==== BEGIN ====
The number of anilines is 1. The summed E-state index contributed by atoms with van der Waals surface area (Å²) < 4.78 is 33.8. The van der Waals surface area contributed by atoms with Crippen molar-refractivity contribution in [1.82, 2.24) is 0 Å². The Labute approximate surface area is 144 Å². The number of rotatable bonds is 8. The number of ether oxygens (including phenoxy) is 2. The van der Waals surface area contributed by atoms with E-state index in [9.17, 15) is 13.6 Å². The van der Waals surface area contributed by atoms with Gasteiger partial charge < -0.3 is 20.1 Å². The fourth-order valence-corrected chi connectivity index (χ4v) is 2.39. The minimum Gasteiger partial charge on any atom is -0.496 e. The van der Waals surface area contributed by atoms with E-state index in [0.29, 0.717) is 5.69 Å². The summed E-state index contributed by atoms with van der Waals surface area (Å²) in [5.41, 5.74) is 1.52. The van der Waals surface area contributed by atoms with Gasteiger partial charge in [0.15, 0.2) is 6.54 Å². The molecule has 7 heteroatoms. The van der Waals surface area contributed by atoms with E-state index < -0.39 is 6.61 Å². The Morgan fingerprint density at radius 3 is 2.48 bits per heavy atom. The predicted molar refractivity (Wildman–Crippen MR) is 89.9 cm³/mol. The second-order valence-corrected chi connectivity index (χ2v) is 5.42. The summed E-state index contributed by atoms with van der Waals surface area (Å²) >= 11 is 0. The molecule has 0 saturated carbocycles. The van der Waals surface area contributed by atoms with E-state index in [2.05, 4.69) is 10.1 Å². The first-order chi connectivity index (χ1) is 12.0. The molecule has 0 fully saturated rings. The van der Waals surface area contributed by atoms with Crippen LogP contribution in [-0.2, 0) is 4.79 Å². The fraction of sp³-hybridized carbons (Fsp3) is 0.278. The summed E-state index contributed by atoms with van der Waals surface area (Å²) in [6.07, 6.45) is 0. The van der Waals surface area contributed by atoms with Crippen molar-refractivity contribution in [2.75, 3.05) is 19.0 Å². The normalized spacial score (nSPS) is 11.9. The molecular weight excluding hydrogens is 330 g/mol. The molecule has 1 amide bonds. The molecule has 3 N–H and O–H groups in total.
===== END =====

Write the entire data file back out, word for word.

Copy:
The number of anilines is 1. The summed E-state index contributed by atoms with van der Waals surface area (Å²) < 4.78 is 33.8. The van der Waals surface area contributed by atoms with Crippen molar-refractivity contribution in [1.82, 2.24) is 0 Å². The Labute approximate surface area is 144 Å². The number of rotatable bonds is 8. The number of ether oxygens (including phenoxy) is 2. The van der Waals surface area contributed by atoms with E-state index in [9.17, 15) is 13.6 Å². The van der Waals surface area contributed by atoms with Gasteiger partial charge < -0.3 is 20.1 Å². The fourth-order valence-corrected chi connectivity index (χ4v) is 2.39. The minimum Gasteiger partial charge on any atom is -0.496 e. The van der Waals surface area contributed by atoms with E-state index in [0.29, 0.717) is 5.69 Å². The summed E-state index contributed by atoms with van der Waals surface area (Å²) in [5.41, 5.74) is 1.52. The van der Waals surface area contributed by atoms with Gasteiger partial charge in [0.15, 0.2) is 6.54 Å². The molecule has 7 heteroatoms. The van der Waals surface area contributed by atoms with E-state index < -0.39 is 6.61 Å². The Morgan fingerprint density at radius 3 is 2.48 bits per heavy atom. The predicted molar refractivity (Wildman–Crippen MR) is 89.9 cm³/mol. The second-order valence-corrected chi connectivity index (χ2v) is 5.42. The summed E-state index contributed by atoms with van der Waals surface area (Å²) >= 11 is 0. The molecule has 0 saturated carbocycles. The van der Waals surface area contributed by atoms with E-state index in [2.05, 4.69) is 10.1 Å². The first-order chi connectivity index (χ1) is 12.0. The molecule has 0 fully saturated rings. The van der Waals surface area contributed by atoms with Crippen LogP contribution in [-0.2, 0) is 4.79 Å². The fraction of sp³-hybridized carbons (Fsp3) is 0.278. The summed E-state index contributed by atoms with van der Waals surface area (Å²) in [6.07, 6.45) is 0. The van der Waals surface area contributed by atoms with Crippen molar-refractivity contribution in [2.75, 3.05) is 19.0 Å². The normalized spacial score (nSPS) is 11.9. The molecular weight excluding hydrogens is 330 g/mol. The molecule has 1 amide bonds. The molecule has 3 N–H and O–H groups in total.